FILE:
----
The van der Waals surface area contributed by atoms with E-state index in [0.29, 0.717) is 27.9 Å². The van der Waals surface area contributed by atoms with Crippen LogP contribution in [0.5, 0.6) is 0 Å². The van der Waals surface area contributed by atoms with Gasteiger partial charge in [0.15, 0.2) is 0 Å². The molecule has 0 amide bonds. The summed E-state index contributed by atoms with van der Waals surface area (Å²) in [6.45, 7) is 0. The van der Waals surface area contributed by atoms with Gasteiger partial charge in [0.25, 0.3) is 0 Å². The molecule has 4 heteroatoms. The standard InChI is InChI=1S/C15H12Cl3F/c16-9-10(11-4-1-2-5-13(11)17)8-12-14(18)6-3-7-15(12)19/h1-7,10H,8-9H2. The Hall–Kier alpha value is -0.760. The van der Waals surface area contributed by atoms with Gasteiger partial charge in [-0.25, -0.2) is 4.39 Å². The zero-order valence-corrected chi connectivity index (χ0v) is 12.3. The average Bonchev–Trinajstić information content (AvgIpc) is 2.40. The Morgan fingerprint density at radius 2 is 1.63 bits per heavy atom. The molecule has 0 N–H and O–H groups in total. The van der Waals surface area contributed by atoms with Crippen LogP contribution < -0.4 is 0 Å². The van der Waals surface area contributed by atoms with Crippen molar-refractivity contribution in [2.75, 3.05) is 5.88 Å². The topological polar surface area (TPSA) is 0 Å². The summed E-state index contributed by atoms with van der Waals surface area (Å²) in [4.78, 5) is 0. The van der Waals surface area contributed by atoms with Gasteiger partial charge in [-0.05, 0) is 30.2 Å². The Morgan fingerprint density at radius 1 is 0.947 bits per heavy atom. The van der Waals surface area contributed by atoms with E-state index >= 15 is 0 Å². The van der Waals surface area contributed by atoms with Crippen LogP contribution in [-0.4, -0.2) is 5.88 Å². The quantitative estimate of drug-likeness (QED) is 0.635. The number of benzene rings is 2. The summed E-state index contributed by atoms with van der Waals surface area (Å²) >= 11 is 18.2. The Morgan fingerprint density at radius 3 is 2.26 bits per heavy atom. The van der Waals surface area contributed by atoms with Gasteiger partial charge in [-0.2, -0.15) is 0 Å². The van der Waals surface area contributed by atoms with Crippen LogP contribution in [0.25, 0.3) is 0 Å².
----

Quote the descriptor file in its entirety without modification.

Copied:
The van der Waals surface area contributed by atoms with E-state index in [0.29, 0.717) is 27.9 Å². The van der Waals surface area contributed by atoms with Crippen LogP contribution in [0.5, 0.6) is 0 Å². The van der Waals surface area contributed by atoms with Gasteiger partial charge in [0.15, 0.2) is 0 Å². The molecule has 0 amide bonds. The summed E-state index contributed by atoms with van der Waals surface area (Å²) in [6.45, 7) is 0. The van der Waals surface area contributed by atoms with Gasteiger partial charge in [0.25, 0.3) is 0 Å². The molecule has 4 heteroatoms. The standard InChI is InChI=1S/C15H12Cl3F/c16-9-10(11-4-1-2-5-13(11)17)8-12-14(18)6-3-7-15(12)19/h1-7,10H,8-9H2. The Hall–Kier alpha value is -0.760. The van der Waals surface area contributed by atoms with Gasteiger partial charge in [-0.25, -0.2) is 4.39 Å². The zero-order valence-corrected chi connectivity index (χ0v) is 12.3. The average Bonchev–Trinajstić information content (AvgIpc) is 2.40. The Morgan fingerprint density at radius 2 is 1.63 bits per heavy atom. The molecule has 0 N–H and O–H groups in total. The van der Waals surface area contributed by atoms with Crippen LogP contribution < -0.4 is 0 Å². The van der Waals surface area contributed by atoms with Crippen molar-refractivity contribution in [2.75, 3.05) is 5.88 Å². The topological polar surface area (TPSA) is 0 Å². The summed E-state index contributed by atoms with van der Waals surface area (Å²) in [4.78, 5) is 0. The van der Waals surface area contributed by atoms with Gasteiger partial charge in [-0.05, 0) is 30.2 Å². The Morgan fingerprint density at radius 1 is 0.947 bits per heavy atom. The van der Waals surface area contributed by atoms with E-state index >= 15 is 0 Å². The van der Waals surface area contributed by atoms with Crippen LogP contribution in [-0.4, -0.2) is 5.88 Å². The quantitative estimate of drug-likeness (QED) is 0.635. The number of benzene rings is 2. The summed E-state index contributed by atoms with van der Waals surface area (Å²) >= 11 is 18.2. The Morgan fingerprint density at radius 3 is 2.26 bits per heavy atom. The van der Waals surface area contributed by atoms with Gasteiger partial charge in [-0.2, -0.15) is 0 Å². The van der Waals surface area contributed by atoms with Crippen LogP contribution in [0.25, 0.3) is 0 Å².